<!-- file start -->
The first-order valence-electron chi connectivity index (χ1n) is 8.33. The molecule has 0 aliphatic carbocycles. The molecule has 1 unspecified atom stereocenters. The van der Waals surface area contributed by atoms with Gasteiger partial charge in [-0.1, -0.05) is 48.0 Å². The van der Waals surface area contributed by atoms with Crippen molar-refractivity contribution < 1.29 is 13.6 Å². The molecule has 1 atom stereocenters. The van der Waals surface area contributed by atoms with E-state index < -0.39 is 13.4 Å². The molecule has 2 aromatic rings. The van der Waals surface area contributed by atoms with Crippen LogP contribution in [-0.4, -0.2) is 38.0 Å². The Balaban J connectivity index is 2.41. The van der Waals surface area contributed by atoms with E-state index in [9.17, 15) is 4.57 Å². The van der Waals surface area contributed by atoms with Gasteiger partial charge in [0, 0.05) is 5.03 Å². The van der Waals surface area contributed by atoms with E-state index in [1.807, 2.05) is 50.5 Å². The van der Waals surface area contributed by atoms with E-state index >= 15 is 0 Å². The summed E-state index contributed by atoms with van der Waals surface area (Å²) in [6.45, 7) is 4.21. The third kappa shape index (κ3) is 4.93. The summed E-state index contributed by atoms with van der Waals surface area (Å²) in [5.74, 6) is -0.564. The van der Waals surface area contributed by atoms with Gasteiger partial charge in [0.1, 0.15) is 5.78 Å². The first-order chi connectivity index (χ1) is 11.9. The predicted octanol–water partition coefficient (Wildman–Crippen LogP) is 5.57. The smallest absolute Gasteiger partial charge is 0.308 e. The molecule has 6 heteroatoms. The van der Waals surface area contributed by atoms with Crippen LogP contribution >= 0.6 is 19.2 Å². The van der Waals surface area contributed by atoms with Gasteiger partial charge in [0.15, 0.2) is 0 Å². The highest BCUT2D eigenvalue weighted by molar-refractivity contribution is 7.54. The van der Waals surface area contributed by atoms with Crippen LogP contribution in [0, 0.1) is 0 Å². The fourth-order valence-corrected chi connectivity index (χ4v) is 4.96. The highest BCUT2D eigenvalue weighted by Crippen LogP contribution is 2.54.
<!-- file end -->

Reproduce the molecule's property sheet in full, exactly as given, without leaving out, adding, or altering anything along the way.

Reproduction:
The first-order valence-electron chi connectivity index (χ1n) is 8.33. The molecule has 0 aliphatic carbocycles. The molecule has 1 unspecified atom stereocenters. The van der Waals surface area contributed by atoms with Gasteiger partial charge in [-0.1, -0.05) is 48.0 Å². The van der Waals surface area contributed by atoms with Crippen molar-refractivity contribution < 1.29 is 13.6 Å². The molecule has 1 atom stereocenters. The van der Waals surface area contributed by atoms with E-state index < -0.39 is 13.4 Å². The molecule has 2 aromatic rings. The van der Waals surface area contributed by atoms with Crippen LogP contribution in [-0.4, -0.2) is 38.0 Å². The Balaban J connectivity index is 2.41. The van der Waals surface area contributed by atoms with E-state index in [9.17, 15) is 4.57 Å². The van der Waals surface area contributed by atoms with Gasteiger partial charge in [0, 0.05) is 5.03 Å². The van der Waals surface area contributed by atoms with E-state index in [1.807, 2.05) is 50.5 Å². The van der Waals surface area contributed by atoms with E-state index >= 15 is 0 Å². The summed E-state index contributed by atoms with van der Waals surface area (Å²) in [6.45, 7) is 4.21. The third kappa shape index (κ3) is 4.93. The summed E-state index contributed by atoms with van der Waals surface area (Å²) in [5.74, 6) is -0.564. The van der Waals surface area contributed by atoms with Gasteiger partial charge in [0.1, 0.15) is 5.78 Å². The first-order chi connectivity index (χ1) is 11.9. The predicted octanol–water partition coefficient (Wildman–Crippen LogP) is 5.57. The smallest absolute Gasteiger partial charge is 0.308 e. The molecule has 6 heteroatoms. The van der Waals surface area contributed by atoms with Crippen LogP contribution >= 0.6 is 19.2 Å². The van der Waals surface area contributed by atoms with Gasteiger partial charge in [0.15, 0.2) is 0 Å². The highest BCUT2D eigenvalue weighted by molar-refractivity contribution is 7.54. The van der Waals surface area contributed by atoms with Crippen LogP contribution in [0, 0.1) is 0 Å². The fourth-order valence-corrected chi connectivity index (χ4v) is 4.96. The highest BCUT2D eigenvalue weighted by Crippen LogP contribution is 2.54.